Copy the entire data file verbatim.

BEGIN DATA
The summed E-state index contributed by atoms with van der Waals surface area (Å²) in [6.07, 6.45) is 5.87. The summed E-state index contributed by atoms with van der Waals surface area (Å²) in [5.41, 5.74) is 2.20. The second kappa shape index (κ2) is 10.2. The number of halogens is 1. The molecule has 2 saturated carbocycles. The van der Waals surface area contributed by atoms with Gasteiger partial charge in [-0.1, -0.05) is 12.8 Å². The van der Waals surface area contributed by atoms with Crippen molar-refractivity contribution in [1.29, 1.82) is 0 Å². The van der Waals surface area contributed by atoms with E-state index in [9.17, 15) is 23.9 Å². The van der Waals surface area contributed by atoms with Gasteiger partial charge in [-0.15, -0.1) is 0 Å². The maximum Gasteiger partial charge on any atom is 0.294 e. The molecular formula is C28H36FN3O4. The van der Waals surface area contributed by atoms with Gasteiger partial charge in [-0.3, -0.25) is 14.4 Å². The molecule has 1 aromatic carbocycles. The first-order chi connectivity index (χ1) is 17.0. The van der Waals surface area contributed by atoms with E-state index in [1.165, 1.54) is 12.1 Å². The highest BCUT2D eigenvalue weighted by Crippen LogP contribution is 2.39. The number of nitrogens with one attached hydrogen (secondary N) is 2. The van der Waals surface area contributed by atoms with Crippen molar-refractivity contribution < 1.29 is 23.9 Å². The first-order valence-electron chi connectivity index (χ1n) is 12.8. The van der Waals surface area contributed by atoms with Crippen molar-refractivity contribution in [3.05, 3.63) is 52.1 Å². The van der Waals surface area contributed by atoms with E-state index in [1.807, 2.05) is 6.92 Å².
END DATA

The summed E-state index contributed by atoms with van der Waals surface area (Å²) in [6.07, 6.45) is 5.87. The summed E-state index contributed by atoms with van der Waals surface area (Å²) in [5.41, 5.74) is 2.20. The second kappa shape index (κ2) is 10.2. The number of halogens is 1. The molecule has 2 saturated carbocycles. The van der Waals surface area contributed by atoms with Gasteiger partial charge in [-0.1, -0.05) is 12.8 Å². The van der Waals surface area contributed by atoms with Crippen molar-refractivity contribution in [1.29, 1.82) is 0 Å². The van der Waals surface area contributed by atoms with E-state index in [9.17, 15) is 23.9 Å². The van der Waals surface area contributed by atoms with Gasteiger partial charge in [-0.15, -0.1) is 0 Å². The maximum Gasteiger partial charge on any atom is 0.294 e. The molecular formula is C28H36FN3O4. The van der Waals surface area contributed by atoms with Gasteiger partial charge in [-0.3, -0.25) is 14.4 Å². The molecule has 1 aromatic carbocycles. The first-order chi connectivity index (χ1) is 17.0. The van der Waals surface area contributed by atoms with E-state index in [1.165, 1.54) is 12.1 Å². The highest BCUT2D eigenvalue weighted by Crippen LogP contribution is 2.39. The number of nitrogens with one attached hydrogen (secondary N) is 2. The van der Waals surface area contributed by atoms with Crippen molar-refractivity contribution < 1.29 is 23.9 Å². The first-order valence-electron chi connectivity index (χ1n) is 12.8. The van der Waals surface area contributed by atoms with Crippen molar-refractivity contribution in [3.05, 3.63) is 52.1 Å². The van der Waals surface area contributed by atoms with E-state index in [1.807, 2.05) is 6.92 Å².